Please welcome Logan Browning.
-♪ -(cheering, applause)
-Welcome to the show.-Wow. Thank you.
You've got a great crowd.
Oh, these guys are amazing.
-(cheering, applause)-These people are the best.
These people are the best!
(like Trump):I have the best crowds...
-(laughter)-Welcome to the show.
-Thank you.-Thank you for being here.
I am honestly one of the biggestfans of Dear White People.
I remember when the showwas first announced,
there were people onlinewho tried to make
a "boycott statement"about it, they're like,
"Oh, you can't watchthis Dear White People.
It's gonna be a racist show."But honestly, it has been
one of the most nuanced showsabout race.
Just working on it,has your perspective
on race and the conversationsaround it changed?
Yeah, it's a constantconversation, I feel like.
I mean... we talk about racein terms of our ethnicities,
but we all arejust the human race, right?
But we can't ignore colorand color-ism,
-Right. -and what Americais built on, it's slavery.
And... it's just constantlystarting conversations.
I'm constantly thinkingabout what people see me as
and how I view other people,
so it's been refreshingto have this kind of, um,
resurgence of interestin who we are as a people.
Because I feel likeAmericans are so...
We separate ourselvesfrom each other.
-Right.-We're not really unified.
And I think this showkind of does that for us.
It's a... it'san interesting journey.
And for those who haven'tseen it, you really should.
It's, um, it's a story
that is basedon a fictitious university,
and, uh, you are a character,Sam White,
and you have a radio showentitled Dear White People,
which, obviously, the whitepeople are not enthused by.
and it really is, it's, like,
in the show, they call it,you know,
-it's a woke radio show,-Right.
where you-you just call outwhat's happening on campus.
But it's not cut and dry,you know?
A lot of the timethere are mistakes
-that Sam's character makes...-A lot of them.
...in and aroundthe world of race.
I mean, like, one of those is,
one of my favorites, she callsout a character on the radio.
She says, "You're white,that's why you're privileged.
And he goes, "Oh, actually,I'm a black guy calling in."
-Yes. -And she goes,"Oh, sorry, brother."
-"Sorry, brother."-"Sorry about that, brother.
-Carry on fighting the fight."-Right.
Do you, do you thinksometimes that journey
is something that is mirroredin real life,
like, judging peoplebefore we know
the full extent of who they are?
That's, unfortunately,how we're all raised.
We're raised on our own biases,
or our parent's biasesin the world, you know.
Stereotypes that they've createdfor us.
So in that moment,someone like Sam is wrong.
And I think that's good to show,you know,
not everyone's perfect.
Not everyone has the same views.
I don't know. It's-- I'm stillfiguring it out, really, guys.
You know? Can I tell you? No.
That's what I liked aboutthe show is that it's messy.
So you have your character Sam,her best friend Coco,
who deals with racefrom a different side.
-She goes, "I'm dark skinned.-Mm-hmm.
-I face a different world."-Mm-hmm.
And she deals with yourcharacter in a different way,
because they're sisters,but every now and again
colorism is somethingthat comes up in their lives.
Yeah, I think when you havethe black caucus scenes,
which are scenes in thefictional school.
All of the black studentsare together,
and they're self-governing.
And what you get to see is thatwithin one community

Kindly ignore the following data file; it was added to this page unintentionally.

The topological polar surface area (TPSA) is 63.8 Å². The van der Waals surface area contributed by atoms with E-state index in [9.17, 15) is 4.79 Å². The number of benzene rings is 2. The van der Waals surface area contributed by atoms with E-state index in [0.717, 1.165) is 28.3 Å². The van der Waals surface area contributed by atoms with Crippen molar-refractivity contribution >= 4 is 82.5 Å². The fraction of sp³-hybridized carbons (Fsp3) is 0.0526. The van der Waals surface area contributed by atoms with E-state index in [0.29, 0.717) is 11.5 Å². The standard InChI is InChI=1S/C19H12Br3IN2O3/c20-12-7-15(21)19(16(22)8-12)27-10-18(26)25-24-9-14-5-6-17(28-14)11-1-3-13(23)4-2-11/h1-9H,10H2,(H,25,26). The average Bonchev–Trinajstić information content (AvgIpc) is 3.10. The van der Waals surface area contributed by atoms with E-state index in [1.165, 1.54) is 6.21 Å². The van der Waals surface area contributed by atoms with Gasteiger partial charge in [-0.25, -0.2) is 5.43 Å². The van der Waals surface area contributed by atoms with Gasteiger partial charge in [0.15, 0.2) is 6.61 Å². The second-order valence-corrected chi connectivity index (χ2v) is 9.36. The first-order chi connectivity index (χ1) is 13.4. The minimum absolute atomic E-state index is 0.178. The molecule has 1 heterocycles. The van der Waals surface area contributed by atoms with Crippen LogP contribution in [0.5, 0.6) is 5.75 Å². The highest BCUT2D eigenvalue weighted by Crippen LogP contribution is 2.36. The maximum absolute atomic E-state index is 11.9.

not everyone has thesame opinions on anything.
And I think that'sa common misconception
within groups of people.
The thing about Coco and Samthat's so special
is these girls were connectedearly on in their relationship
just on a human level.
And when the ideasof colorism surfaced,
Sam realized she didn'tunderstand Coco.
She didn't really knowwho she was.
And I feel like the stories thatwe tell with Coco's character
is such an important onethat-that story
that doesn't get to be told
of this girl who has feltunheard and unseen.
And Sam's story of notunderstanding that about her.
That friendship is so special.
And I think this showdoes a great job
of showing relationshipsand friendships,
especially friendships of women.
There is the episode,I-I could be mistaken,
I think it'sepisode four or five,
when Reggie,one of the black students
who's in the black caucusgets accosted by the police.
And he's at a party.
Everyone is at fault.
And he has that showdownwith the police
where he feels like his lifeis in danger.
When filming that,
I mean, I-I don't know if itwas just great acting,
but it felt like the peoplefilming the scene
connected with that experiencedifferently to everything else.
-Was that a tough scene to make?-Oh, for sure.
So the scene that Trevoris talking about
is a Barry Jenkins scene, and--
-or Barry Jenkinsdirected that episode. -Right.
And it felt real.
It felt realbecause this is something
that we all actually experience.
And Marque, who plays Reggie,
-was so compelling inthat character. -He was.
There were jokes being toldright before that happened,
which is how life happens.
You're just going about yourday, having a great time,
and then all of a sudden, bam,a cop's got a gun in your face
'cause you're black andwon't show him your I.D.
Um, it was intense,we were crying,
even if our charactersweren't crying,
we were cryingand comforting each other.
And that was the middleof the season,
and that was really an integralpoint of us as a cast
to really connectand share in that moment.
It was, it's-- uh, honestly,I-I recommend it to everyone.
I go, watch it.It's fun, it's interesting.
It's messy, it's honest.
It's a,it's a really great show.
-Thank you so much for beinghere. -Thank you, Trevor.
We can't waitfor the next season.
Dear White People, currentlystreaming on Netflix.
Logan Browning, everybody.